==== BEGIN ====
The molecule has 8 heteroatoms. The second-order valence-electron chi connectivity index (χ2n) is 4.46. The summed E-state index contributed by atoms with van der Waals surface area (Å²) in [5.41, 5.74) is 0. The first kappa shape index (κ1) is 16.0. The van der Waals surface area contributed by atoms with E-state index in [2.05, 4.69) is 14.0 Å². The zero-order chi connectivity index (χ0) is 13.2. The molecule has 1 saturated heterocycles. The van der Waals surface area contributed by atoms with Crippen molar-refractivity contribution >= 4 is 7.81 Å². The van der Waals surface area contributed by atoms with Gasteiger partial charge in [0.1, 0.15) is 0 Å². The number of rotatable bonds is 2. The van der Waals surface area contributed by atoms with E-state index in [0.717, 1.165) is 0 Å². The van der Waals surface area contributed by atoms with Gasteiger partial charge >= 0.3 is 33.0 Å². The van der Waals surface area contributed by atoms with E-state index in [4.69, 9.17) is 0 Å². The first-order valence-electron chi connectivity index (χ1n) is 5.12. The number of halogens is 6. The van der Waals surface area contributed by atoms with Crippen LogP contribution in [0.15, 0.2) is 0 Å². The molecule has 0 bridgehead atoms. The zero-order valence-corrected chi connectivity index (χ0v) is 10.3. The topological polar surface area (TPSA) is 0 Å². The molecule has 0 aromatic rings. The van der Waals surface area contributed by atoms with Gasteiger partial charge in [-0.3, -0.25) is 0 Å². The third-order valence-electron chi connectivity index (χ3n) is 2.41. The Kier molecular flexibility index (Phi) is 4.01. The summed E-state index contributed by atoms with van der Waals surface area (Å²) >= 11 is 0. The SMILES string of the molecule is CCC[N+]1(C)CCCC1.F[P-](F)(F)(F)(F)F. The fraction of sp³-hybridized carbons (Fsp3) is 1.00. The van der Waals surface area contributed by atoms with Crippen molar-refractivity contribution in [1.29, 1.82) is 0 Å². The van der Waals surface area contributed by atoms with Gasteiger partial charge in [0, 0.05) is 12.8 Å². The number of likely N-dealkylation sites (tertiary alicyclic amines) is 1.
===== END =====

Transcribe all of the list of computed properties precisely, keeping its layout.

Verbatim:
The molecule has 8 heteroatoms. The second-order valence-electron chi connectivity index (χ2n) is 4.46. The summed E-state index contributed by atoms with van der Waals surface area (Å²) in [5.41, 5.74) is 0. The first kappa shape index (κ1) is 16.0. The van der Waals surface area contributed by atoms with E-state index in [2.05, 4.69) is 14.0 Å². The zero-order chi connectivity index (χ0) is 13.2. The molecule has 1 saturated heterocycles. The van der Waals surface area contributed by atoms with Crippen molar-refractivity contribution >= 4 is 7.81 Å². The van der Waals surface area contributed by atoms with Gasteiger partial charge in [0.1, 0.15) is 0 Å². The number of rotatable bonds is 2. The van der Waals surface area contributed by atoms with E-state index in [0.717, 1.165) is 0 Å². The van der Waals surface area contributed by atoms with Gasteiger partial charge >= 0.3 is 33.0 Å². The van der Waals surface area contributed by atoms with E-state index in [4.69, 9.17) is 0 Å². The first-order valence-electron chi connectivity index (χ1n) is 5.12. The number of halogens is 6. The van der Waals surface area contributed by atoms with Crippen LogP contribution in [0.15, 0.2) is 0 Å². The molecule has 0 bridgehead atoms. The zero-order valence-corrected chi connectivity index (χ0v) is 10.3. The topological polar surface area (TPSA) is 0 Å². The molecule has 0 aromatic rings. The van der Waals surface area contributed by atoms with Gasteiger partial charge in [-0.3, -0.25) is 0 Å². The third-order valence-electron chi connectivity index (χ3n) is 2.41. The Kier molecular flexibility index (Phi) is 4.01. The summed E-state index contributed by atoms with van der Waals surface area (Å²) >= 11 is 0. The SMILES string of the molecule is CCC[N+]1(C)CCCC1.F[P-](F)(F)(F)(F)F. The fraction of sp³-hybridized carbons (Fsp3) is 1.00. The van der Waals surface area contributed by atoms with Crippen molar-refractivity contribution in [1.29, 1.82) is 0 Å². The van der Waals surface area contributed by atoms with Gasteiger partial charge in [0, 0.05) is 12.8 Å². The number of likely N-dealkylation sites (tertiary alicyclic amines) is 1.